Neurosurgeons at the RVC Queen Mother Hospital for Animals (QMHA) have warned of the potential complications of microchipping very small dogs after a Chihuahua puppy was referred with a chip implanted in its brain.

A CT image of the microchip in the puppy’s brain. Image: The RVC QMHA.
A CT image of the microchip in the puppy’s brain. Image: The RVC QMHA.

Scans showed the seven-week-old female, which weighed 750g, had accidental microchip placement through the caudal aspect of the skull and into the rostral brainstem.

The deep location of the microchip – which was implanted by a trained and legally authorised implanter who was not a vet – has meant the dangers in trying to remove it outweigh the potential danger of leaving it in situ.

RVC neurosurgeons say, had the microchip been placed a few millimetres in any other direction, it would have been fatal. The puppy is “a bit wobbly”, but “happy, bright and playful”.

Certificate of exemption

The case was highlighted in a letter to Veterinary Times signed by Frances Taylor-Brown, senior clinical training scholar in veterinary neurology and neurosurgery; Patrick Kenny, senior lecturer in veterinary neurology and neurosurgery; and Martin Whiting, lecturer in veterinary ethics and law.

They wrote: “We would like this case to highlight potential complications associated with microchipping very small dogs. In addition, we would like to raise awareness of the Certificate of Exemption [available from Defra], which can be provided by a veterinary surgeon in a situation where, in their professional opinion, implantation could adversely affect the dog’s health.

“In a situation where a trained implanter is unsure of the suitability of a dog for microchip implantation, we would encourage them to seek the advice of a veterinary surgeon.”

    • Read the full story in the 15 August issue of Veterinary Times.

View your activity >

Leave a Reply

5 Comments on "Microchip in puppy’s brain prompts RVC warning"

Notify of
avatar

Sort by:   newest | oldest | most voted
Diane Daniels
Guest
8 months 13 days ago
Why in God’said name would you go to a person, who has no idea what or how to do an implant of a microchip? There are many Veterinary Practices, and I would have thought the owner of the pup in question would have their own vet and would have had them chip the little dog? Cannot understand why some people have pets, and work to achieve the cheapest way to look after them. I have 3 dogs 2 with their own medical problems, even though I’m a pensioner my dogs have the best of everything, I cut back on MYSELF… Read more »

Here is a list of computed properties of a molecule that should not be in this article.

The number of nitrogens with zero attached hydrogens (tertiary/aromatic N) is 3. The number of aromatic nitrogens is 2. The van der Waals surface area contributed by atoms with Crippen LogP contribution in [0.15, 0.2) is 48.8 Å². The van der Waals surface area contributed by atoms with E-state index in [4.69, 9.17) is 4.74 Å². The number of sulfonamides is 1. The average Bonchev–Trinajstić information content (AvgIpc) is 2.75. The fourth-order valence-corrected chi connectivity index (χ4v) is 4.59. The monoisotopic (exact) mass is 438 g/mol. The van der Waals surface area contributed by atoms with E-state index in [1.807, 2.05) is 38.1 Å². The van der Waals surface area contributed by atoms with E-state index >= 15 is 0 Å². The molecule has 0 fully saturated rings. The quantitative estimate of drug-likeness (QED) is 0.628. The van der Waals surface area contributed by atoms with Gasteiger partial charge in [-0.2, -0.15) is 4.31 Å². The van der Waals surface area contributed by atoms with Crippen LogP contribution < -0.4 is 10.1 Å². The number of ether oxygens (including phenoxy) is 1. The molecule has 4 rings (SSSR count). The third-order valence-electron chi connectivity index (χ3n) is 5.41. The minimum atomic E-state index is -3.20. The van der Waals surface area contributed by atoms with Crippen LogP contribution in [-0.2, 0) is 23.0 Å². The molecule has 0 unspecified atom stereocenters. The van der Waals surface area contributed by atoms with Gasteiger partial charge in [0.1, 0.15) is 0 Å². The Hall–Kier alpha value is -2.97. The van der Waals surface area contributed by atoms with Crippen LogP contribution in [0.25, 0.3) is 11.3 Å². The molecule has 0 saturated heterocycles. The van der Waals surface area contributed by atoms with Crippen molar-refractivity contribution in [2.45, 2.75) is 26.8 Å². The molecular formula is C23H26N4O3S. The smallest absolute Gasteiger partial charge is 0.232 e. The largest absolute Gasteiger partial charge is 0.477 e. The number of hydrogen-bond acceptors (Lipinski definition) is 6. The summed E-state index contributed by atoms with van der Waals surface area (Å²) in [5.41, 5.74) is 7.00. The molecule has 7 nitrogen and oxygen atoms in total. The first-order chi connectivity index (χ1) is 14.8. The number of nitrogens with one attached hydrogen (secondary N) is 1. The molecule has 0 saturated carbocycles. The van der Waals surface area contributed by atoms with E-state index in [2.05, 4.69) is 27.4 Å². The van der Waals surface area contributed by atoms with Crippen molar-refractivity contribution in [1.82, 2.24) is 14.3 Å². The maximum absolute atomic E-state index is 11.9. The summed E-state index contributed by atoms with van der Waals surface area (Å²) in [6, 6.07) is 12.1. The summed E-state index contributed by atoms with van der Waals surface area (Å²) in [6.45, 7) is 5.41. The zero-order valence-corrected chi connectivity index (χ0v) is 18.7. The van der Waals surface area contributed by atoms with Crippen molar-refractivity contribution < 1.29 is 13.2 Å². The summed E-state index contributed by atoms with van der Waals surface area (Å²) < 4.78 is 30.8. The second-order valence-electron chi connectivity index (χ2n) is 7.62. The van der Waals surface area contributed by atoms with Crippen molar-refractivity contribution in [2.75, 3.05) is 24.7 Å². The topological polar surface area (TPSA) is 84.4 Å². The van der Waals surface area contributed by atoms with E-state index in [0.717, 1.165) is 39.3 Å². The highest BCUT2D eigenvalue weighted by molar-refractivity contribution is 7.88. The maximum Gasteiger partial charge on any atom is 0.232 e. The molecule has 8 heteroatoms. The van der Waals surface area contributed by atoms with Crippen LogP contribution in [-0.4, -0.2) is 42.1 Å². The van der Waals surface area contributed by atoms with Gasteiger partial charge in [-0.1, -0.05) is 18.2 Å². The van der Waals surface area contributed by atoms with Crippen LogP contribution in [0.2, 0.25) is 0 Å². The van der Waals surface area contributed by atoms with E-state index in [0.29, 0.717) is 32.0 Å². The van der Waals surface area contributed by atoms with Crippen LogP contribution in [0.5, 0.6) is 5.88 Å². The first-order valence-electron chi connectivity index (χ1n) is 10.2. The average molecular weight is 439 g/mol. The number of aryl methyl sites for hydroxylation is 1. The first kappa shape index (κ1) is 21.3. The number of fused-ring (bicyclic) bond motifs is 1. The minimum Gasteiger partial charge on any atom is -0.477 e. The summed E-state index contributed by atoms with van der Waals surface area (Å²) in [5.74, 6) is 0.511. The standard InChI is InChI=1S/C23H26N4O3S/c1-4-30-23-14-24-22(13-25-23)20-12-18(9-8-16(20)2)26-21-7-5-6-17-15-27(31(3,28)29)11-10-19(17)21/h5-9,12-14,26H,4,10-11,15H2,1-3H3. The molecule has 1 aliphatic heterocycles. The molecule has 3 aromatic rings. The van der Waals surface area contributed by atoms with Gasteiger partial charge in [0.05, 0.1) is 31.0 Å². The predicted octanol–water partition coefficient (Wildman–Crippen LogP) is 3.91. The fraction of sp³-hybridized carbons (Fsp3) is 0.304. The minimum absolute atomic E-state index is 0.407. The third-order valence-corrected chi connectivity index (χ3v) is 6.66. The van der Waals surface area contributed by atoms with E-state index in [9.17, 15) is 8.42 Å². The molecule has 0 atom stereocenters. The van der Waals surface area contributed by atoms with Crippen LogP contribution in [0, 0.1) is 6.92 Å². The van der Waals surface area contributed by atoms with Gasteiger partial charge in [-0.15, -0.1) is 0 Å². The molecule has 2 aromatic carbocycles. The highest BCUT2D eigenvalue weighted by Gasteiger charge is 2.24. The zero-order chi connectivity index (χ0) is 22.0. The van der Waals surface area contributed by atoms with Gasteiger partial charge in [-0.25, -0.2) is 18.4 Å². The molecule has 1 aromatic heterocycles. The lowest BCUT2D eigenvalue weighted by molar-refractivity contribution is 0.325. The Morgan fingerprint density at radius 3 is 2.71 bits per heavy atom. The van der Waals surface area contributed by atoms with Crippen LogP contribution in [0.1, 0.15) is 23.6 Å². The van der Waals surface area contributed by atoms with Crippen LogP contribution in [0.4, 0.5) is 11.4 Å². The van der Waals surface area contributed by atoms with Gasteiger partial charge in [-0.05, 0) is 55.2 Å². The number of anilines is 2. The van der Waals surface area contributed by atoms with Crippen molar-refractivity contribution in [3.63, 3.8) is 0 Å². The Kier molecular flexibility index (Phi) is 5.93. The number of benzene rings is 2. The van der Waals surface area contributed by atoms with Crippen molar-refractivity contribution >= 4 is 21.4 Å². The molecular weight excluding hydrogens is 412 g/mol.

Carol Powell
Guest
Carol Powell
8 months 12 days ago

I breed Chihuahua’s and have said many times it’s dangerous to chip tiny puppies, my husband is a registered implanted and won’t let him do my pups till they leave at 12 weeks but I also got him to purchase mini microchips which are much smaller but still not ideal.

rosa bood
Guest
rosa bood
8 months 11 days ago

How is this physically possible for a chip to reach a dog’s brain? Please explain. Thank you very much in advance.

Christopher Duggan
Guest
Christopher Duggan
8 months 11 days ago

The story seems to imply that, because the pup was so small, the chip was incorrectly injected either into or in close proximity to the brain…

Dr E
Guest
Dr E
8 months 10 days ago

Chihuahuas, with their large domed heads can have an opening in their skull, a fontanelle, early in life or throughout their lives if the bones do not fuse. Most other puppies do NOT have this “feature”. Besides the fact it was placed in the dog’s head and not scruff, penetration into the brain would be easier in this breed than others.

wpDiscuz

related content

The Worldwide Veterinary Service has until August to raise £250,000 to retain its Care for Dogs shelter in northern Thailand.

3 mins

Catherine Bovens discusses various methods of diagnosis and treatment for this common autoimmune disease present in dogs.

37 mins

Practices can register for the UK’s third Pet Allergy Week, set for 5-11 June 2017.

2 mins

Lorraine Peschard details the causes and treatment options for vestibular syndrome.

5 mins

Alex Gough casts his eye over more companion animal research and studies, including one on degenerative mitral valve disease in cavalier king Charles spaniels.

11 mins

One of the UK’s most esteemed academic roles has been bestowed on a leading clinician scientist at The University of Edinburgh.

2 mins